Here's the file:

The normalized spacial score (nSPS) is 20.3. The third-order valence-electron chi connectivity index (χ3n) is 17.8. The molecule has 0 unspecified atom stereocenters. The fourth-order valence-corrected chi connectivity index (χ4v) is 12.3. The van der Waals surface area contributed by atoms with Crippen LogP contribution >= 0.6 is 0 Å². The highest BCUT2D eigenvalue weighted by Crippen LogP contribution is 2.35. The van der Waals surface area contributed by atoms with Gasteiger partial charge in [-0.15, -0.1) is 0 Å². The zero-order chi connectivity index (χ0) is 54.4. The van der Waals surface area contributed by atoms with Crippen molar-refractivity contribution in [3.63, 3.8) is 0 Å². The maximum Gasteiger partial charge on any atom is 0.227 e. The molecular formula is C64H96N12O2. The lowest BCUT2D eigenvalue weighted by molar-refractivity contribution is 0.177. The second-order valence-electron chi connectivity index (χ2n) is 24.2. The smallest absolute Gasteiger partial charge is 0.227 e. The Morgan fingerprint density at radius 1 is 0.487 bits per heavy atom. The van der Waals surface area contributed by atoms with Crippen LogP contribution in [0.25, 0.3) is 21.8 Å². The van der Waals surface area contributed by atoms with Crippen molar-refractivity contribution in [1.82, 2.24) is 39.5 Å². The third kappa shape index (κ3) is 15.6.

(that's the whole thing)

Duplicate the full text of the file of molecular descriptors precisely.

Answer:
The normalized spacial score (nSPS) is 20.3. The third-order valence-electron chi connectivity index (χ3n) is 17.8. The molecule has 0 unspecified atom stereocenters. The fourth-order valence-corrected chi connectivity index (χ4v) is 12.3. The van der Waals surface area contributed by atoms with Crippen LogP contribution >= 0.6 is 0 Å². The highest BCUT2D eigenvalue weighted by Crippen LogP contribution is 2.35. The van der Waals surface area contributed by atoms with Gasteiger partial charge in [-0.15, -0.1) is 0 Å². The zero-order chi connectivity index (χ0) is 54.4. The van der Waals surface area contributed by atoms with Crippen molar-refractivity contribution in [3.63, 3.8) is 0 Å². The maximum Gasteiger partial charge on any atom is 0.227 e. The molecular formula is C64H96N12O2. The lowest BCUT2D eigenvalue weighted by molar-refractivity contribution is 0.177. The second-order valence-electron chi connectivity index (χ2n) is 24.2. The smallest absolute Gasteiger partial charge is 0.227 e. The Morgan fingerprint density at radius 1 is 0.487 bits per heavy atom. The van der Waals surface area contributed by atoms with Crippen LogP contribution in [0.25, 0.3) is 21.8 Å². The van der Waals surface area contributed by atoms with Crippen molar-refractivity contribution in [1.82, 2.24) is 39.5 Å². The third kappa shape index (κ3) is 15.6.